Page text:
Washington, D.C. — U.S. Transportation Secretary Anthony Foxx announced that the Department of Transportation would provide $600 million for 72 transportation projects in 46 states and the District of Columbia from its TIGER (Transportation Investment Generating Economic Recovery) 2014 program. The Department received 797 eligible applications from 49 states, U.S. territories and the District of Columbia, an increase from the 585 applications received in 2013. Overall, applicants requested 15 times the $600 million available for the program, or $9 billion for needed transportation projects.
“As uncertainty about the future of long-term federal funding continues, this round of TIGER will be a shot in the arm for these innovative, job-creating and quality of life-enhancing projects,” said Secretary Foxx. “We're building bridges from Maine to Mississippi. We're creating ladders of opportunity for the middle-class and those seeking to enter the middle-class by investing in transit, road and rail projects from Los Angeles to Detroit to New York City, increasing access to jobs and quality of life. For every project we select, however, we must turn dozens more away — projects that could be getting done if Congress passed the GROW AMERICA Act, which would double the funding available for TIGER and growing the number of projects we could support.”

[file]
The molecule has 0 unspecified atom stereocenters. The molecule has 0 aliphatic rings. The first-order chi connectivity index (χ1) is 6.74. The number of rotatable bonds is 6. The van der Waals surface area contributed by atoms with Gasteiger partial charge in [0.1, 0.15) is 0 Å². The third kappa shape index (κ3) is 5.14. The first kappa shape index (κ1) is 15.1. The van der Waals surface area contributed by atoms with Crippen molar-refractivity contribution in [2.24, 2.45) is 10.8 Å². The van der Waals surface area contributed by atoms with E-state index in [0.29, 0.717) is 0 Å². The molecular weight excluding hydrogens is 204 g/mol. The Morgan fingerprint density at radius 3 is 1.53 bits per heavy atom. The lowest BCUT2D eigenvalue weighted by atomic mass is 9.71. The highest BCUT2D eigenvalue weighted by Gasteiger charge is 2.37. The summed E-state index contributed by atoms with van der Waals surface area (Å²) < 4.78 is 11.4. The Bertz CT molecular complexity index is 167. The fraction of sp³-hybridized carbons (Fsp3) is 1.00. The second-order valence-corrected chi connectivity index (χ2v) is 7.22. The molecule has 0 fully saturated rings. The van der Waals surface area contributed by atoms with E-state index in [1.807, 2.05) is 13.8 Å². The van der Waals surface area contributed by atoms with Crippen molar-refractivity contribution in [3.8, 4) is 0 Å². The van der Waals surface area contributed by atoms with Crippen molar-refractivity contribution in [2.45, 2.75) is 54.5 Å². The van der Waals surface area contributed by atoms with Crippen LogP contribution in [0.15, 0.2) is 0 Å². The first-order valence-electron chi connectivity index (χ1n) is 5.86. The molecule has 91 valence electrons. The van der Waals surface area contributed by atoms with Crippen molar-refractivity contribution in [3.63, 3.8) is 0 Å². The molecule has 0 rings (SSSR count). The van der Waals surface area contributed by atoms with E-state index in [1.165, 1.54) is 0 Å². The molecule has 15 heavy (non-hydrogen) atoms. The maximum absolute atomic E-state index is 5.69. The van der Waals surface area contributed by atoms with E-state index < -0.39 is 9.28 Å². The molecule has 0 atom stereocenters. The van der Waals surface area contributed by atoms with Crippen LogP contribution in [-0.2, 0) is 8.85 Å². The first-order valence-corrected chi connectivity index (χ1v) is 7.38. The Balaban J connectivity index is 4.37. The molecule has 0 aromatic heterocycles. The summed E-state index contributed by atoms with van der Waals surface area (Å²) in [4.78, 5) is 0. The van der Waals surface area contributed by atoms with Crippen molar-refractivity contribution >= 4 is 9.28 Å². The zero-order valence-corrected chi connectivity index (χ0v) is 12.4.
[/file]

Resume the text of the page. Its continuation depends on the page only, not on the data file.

Projects funded through this round of TIGER support several key transportation goals:
Improving Access to Jobs and Creating New “Ladders of Opportunity — Americans are increasingly challenged by longer travel times, which take away from time on the job and at home. For those looking for work, unpredictable travel times can make finding work and keeping a job even harder. This round of TIGER invests in projects designed to cut down on travel times, increase predictability and, in some cases, attract new middle-class jobs into communities. Examples include:
• A $24.9 million investment in the construction of a 7.6 mile bus rapid transit line in Richmond will connect transit-dependent residents to jobs and retail centers as well as spur mixed use and transit-oriented development in a city with the highest poverty rate in Virginia.
• A $15 million TIGER grant will develop a new bus rapid transit spine for Omaha, Neb., dramatically reducing travel time to major employment hubs in the city. Roughly 16 percent of the households within a quarter of a mile of the proposed bus-rapid transit route do not currently have access to a vehicle.
• A $20 million TIGER grant will pay for the modernization of Boston’s Ruggles Station, which will include the construction of a new 797-foot-long, 12-foot-wide high-level passenger platform between the Ruggles Station headhouse and Northeastern University’s Columbus Avenue parking garage.
• A $10.8 million investment in the Wando Welch Terminal Rehabilitation project in South Carolina will help make structural repairs, strengthen the berth, and make related paving and safety improvements. The TIGER funding will also be used for the installation of jacket repairs for damaged piles.